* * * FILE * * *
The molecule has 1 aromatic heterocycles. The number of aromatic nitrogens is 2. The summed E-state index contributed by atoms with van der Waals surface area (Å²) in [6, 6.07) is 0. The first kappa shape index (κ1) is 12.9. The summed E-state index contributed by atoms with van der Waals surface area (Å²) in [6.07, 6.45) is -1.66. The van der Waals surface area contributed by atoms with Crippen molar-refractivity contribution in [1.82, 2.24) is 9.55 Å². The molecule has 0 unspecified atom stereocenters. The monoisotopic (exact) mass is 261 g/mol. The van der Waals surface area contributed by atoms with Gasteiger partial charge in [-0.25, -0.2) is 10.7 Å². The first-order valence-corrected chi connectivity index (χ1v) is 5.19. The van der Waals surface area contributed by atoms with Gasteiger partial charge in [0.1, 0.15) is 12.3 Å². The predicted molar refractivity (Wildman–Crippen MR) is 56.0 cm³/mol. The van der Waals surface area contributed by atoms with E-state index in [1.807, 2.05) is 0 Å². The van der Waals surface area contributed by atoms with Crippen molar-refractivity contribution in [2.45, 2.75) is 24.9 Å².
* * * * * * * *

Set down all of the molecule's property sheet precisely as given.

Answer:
The molecule has 1 aromatic heterocycles. The number of aromatic nitrogens is 2. The summed E-state index contributed by atoms with van der Waals surface area (Å²) in [6, 6.07) is 0. The first kappa shape index (κ1) is 12.9. The summed E-state index contributed by atoms with van der Waals surface area (Å²) in [6.07, 6.45) is -1.66. The van der Waals surface area contributed by atoms with Crippen molar-refractivity contribution in [1.82, 2.24) is 9.55 Å². The molecule has 0 unspecified atom stereocenters. The monoisotopic (exact) mass is 261 g/mol. The van der Waals surface area contributed by atoms with Gasteiger partial charge in [-0.25, -0.2) is 10.7 Å². The first-order valence-corrected chi connectivity index (χ1v) is 5.19. The van der Waals surface area contributed by atoms with Gasteiger partial charge in [0.1, 0.15) is 12.3 Å². The predicted molar refractivity (Wildman–Crippen MR) is 56.0 cm³/mol. The van der Waals surface area contributed by atoms with E-state index in [1.807, 2.05) is 0 Å². The van der Waals surface area contributed by atoms with Crippen molar-refractivity contribution in [2.45, 2.75) is 24.9 Å².